Snowflake to Avalanche: A Novel Metastable Consensus Protocol Family for Cryptocurrencies. This was the title of a whitepaper that was delivered anonymously to the folks at InterPlanetary File System (IPFS) earlier this week.
The paper, which was also posted on some online forums, has already caused quite a stir.
"Someone dropped this paper on IPFS and some IRC channels yesterday," wrote Emin Gun Sirer, Cornell professor and co-author of A Call for a Temporary Moratorium on The DAO. "It describes a new family of consensus protocols that combines the best of Nakamoto consensus with the best of classical consensus. Huge breakthrough."
The authors, known only as "Team Rocket," explain how the new protocol family can be used to "construct the core of an internet-scale electronic payment system," which purportedly has been tested under experimental conditions to a throughput level of 1300 transactions per second, with four-second confirmation latency.
Moreover, the authors note the novel implementations "scale well compared to existing systems that deliver similar functionality."
The consensus algorithms, Snowflake, Snowball, and Avalanche, offer a new approach to reaching consensus. More traditional consensus protocols rely on all-to-all communication to assure every node in a system is reaching the same decisions. But according to Team Rocket, these methods "are quite costly, wasteful, and limited in performance."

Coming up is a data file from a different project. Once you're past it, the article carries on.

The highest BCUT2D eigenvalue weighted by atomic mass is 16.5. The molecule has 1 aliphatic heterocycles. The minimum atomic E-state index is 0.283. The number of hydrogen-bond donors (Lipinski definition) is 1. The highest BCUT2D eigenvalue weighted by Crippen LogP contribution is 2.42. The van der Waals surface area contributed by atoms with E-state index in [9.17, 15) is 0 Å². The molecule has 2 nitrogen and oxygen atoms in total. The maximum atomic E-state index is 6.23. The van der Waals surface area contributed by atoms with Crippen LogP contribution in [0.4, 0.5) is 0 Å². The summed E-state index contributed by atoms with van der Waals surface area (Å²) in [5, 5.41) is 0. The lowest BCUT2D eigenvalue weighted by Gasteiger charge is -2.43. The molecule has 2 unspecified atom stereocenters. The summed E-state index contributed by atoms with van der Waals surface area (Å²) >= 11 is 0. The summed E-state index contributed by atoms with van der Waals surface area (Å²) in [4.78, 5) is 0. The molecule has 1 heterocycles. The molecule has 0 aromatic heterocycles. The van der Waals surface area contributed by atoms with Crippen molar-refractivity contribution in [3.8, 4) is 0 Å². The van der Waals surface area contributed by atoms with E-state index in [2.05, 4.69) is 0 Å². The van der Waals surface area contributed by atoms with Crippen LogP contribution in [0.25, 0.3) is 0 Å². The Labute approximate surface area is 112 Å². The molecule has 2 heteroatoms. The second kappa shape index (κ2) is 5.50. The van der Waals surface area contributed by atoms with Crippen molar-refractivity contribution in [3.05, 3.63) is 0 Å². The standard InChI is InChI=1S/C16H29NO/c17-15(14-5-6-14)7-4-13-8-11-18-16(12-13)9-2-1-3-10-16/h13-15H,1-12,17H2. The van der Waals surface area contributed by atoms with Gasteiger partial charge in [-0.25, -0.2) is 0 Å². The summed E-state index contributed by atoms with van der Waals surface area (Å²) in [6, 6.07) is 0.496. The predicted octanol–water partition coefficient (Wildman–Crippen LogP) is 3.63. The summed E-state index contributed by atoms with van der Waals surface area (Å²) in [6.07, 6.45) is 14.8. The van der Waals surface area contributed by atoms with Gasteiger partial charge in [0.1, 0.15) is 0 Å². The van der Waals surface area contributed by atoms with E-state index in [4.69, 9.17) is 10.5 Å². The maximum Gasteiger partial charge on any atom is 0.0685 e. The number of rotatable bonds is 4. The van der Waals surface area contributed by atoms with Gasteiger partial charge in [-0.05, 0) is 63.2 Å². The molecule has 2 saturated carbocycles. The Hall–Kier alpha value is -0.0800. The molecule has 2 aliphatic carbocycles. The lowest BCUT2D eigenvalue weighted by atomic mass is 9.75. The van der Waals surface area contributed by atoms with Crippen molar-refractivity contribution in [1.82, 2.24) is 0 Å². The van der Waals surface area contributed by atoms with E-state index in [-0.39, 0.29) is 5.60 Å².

Taking inspiration from "gossip algorithms" (similar to those used in Hashgraph), the algorithms proposed by Team Rocket (which are not asynchronous Byzantine fault-tolerant) gain their security features "through a deliberately metastable mechanism."
Operating by repeatedly sampling the network at random, Team Rocket's system steers correct nodes toward the same outcomes.
Like Nakamoto consensus, the new protocol family offers a probabilistic safety guarantee. However, unlike Nakamoto consensus, Team Rocket alleges its protocols are "green, quiescent and efficient." They don't rely on proof-of-work and don't consume electricity when decisions are not being processed.
The proposed payment system, which has been implemented in roughly 5000 lines of C++, might be an entry point for the ecosystem to discuss tradeoffs between security and functionality or speed.
Team Rocket acknowledges its security solutions work at the cost of not being able to guarantee liveness for conflicting transactions.
Regardless, with so much of the distributed ledger revolution currently bottlenecked by scalability challenges, a Bitcoin-like payment system that achieves 1300 TPS might be food for thought if nothing more.